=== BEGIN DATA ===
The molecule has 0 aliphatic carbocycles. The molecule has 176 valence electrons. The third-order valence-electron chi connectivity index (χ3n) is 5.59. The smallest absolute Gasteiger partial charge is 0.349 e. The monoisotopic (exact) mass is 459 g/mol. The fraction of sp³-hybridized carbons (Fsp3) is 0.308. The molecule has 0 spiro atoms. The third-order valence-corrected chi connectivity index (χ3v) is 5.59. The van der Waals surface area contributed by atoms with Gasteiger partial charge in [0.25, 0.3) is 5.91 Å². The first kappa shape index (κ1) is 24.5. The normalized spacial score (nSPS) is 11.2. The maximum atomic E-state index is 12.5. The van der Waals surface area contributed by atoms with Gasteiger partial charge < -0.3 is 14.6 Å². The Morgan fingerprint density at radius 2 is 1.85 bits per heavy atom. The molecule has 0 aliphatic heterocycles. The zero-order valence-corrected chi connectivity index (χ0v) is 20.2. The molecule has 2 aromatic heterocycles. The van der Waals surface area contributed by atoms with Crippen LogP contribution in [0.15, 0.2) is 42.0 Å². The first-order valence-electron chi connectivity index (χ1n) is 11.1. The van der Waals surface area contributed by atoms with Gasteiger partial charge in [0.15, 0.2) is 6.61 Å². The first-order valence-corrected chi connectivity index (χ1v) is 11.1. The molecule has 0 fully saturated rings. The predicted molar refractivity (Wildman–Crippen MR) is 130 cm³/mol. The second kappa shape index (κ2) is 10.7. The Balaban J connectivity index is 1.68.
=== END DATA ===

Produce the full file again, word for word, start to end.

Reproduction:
The molecule has 0 aliphatic carbocycles. The molecule has 176 valence electrons. The third-order valence-electron chi connectivity index (χ3n) is 5.59. The smallest absolute Gasteiger partial charge is 0.349 e. The monoisotopic (exact) mass is 459 g/mol. The fraction of sp³-hybridized carbons (Fsp3) is 0.308. The molecule has 0 spiro atoms. The third-order valence-corrected chi connectivity index (χ3v) is 5.59. The van der Waals surface area contributed by atoms with Gasteiger partial charge in [0.25, 0.3) is 5.91 Å². The first kappa shape index (κ1) is 24.5. The normalized spacial score (nSPS) is 11.2. The maximum atomic E-state index is 12.5. The van der Waals surface area contributed by atoms with Gasteiger partial charge < -0.3 is 14.6 Å². The Morgan fingerprint density at radius 2 is 1.85 bits per heavy atom. The molecule has 0 aliphatic heterocycles. The zero-order valence-corrected chi connectivity index (χ0v) is 20.2. The molecule has 2 aromatic heterocycles. The van der Waals surface area contributed by atoms with Crippen LogP contribution in [0.15, 0.2) is 42.0 Å². The first-order valence-electron chi connectivity index (χ1n) is 11.1. The van der Waals surface area contributed by atoms with Gasteiger partial charge in [0.15, 0.2) is 6.61 Å². The first-order valence-corrected chi connectivity index (χ1v) is 11.1. The molecule has 0 fully saturated rings. The predicted molar refractivity (Wildman–Crippen MR) is 130 cm³/mol. The second kappa shape index (κ2) is 10.7. The Balaban J connectivity index is 1.68.